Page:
U.S. Breast Cancer Death Rate Drops
But a Race Gap Persists in America's Breast Cancer Death Rate
Breast Cancer Rarer? continued...
The ACS reports a 3.5% drop per year in breast cancer cases from 2001 to
That decline follows a sharp rise in breast cancer cases from 1980 to 1987
that slowed until 2001 and then headed down.
Why the turnaround? The ACS notes two possible reasons.
Reason No. 1: Many women halted hormone replacement therapy (HRT) starting
in 2002, after the Women's Health Initiative linked HRT to breast cancer risk.
Researchers continue to debate that risk.
Reason No. 2: Mammography rates are down. Some women may have breast
cancer and not know it. That would make breast cancer rates look lower than
they really are.
Mammography isn't a perfect test, but it's the best way to screen women for
Breast Cancer Perspective
A woman living in the U.S. has a 12.3% (1 in 8) lifetime risk of developing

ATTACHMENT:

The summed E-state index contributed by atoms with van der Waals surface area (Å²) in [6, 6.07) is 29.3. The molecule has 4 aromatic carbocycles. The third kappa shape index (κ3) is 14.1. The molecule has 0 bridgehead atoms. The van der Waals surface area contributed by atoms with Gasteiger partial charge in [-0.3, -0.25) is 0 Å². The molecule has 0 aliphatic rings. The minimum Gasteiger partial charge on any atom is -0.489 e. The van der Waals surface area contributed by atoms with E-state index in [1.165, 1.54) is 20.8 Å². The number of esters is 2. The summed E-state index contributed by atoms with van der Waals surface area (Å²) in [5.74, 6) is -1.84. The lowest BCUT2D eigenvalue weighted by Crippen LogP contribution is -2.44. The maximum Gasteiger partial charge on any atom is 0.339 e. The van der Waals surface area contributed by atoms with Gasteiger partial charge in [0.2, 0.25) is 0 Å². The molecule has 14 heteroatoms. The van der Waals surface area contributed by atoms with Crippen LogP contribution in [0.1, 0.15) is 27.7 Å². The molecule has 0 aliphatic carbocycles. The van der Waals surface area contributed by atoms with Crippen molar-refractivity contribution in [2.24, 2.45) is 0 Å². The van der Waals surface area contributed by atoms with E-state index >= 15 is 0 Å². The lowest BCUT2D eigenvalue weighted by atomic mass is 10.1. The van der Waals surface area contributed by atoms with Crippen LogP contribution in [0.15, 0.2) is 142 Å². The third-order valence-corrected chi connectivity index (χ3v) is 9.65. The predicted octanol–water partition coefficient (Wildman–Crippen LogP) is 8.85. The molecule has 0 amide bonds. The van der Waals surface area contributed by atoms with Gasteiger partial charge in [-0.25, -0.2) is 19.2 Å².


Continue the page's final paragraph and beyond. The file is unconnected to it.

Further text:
breast cancer, states the ACS report.
But remember, that's a general number about a woman's odds of developing
breast cancer at some point in her life -- not this year, or even this
Breast cancer becomes more common with age, but it can also strike before
menopause, so the ACS encourages women to learn what's normal for their breasts
and to get lumps checked by a doctor.
Most lumps aren't breast cancer. But don't assume that a lump is no big
deal. Check with your doctor to find out -- and remember, if it is breast
cancer, the sooner it's detected, the better your chances may be of
(Do you get regular
mammograms? Take the poll on WebMD's Women’s Health: Friends Talking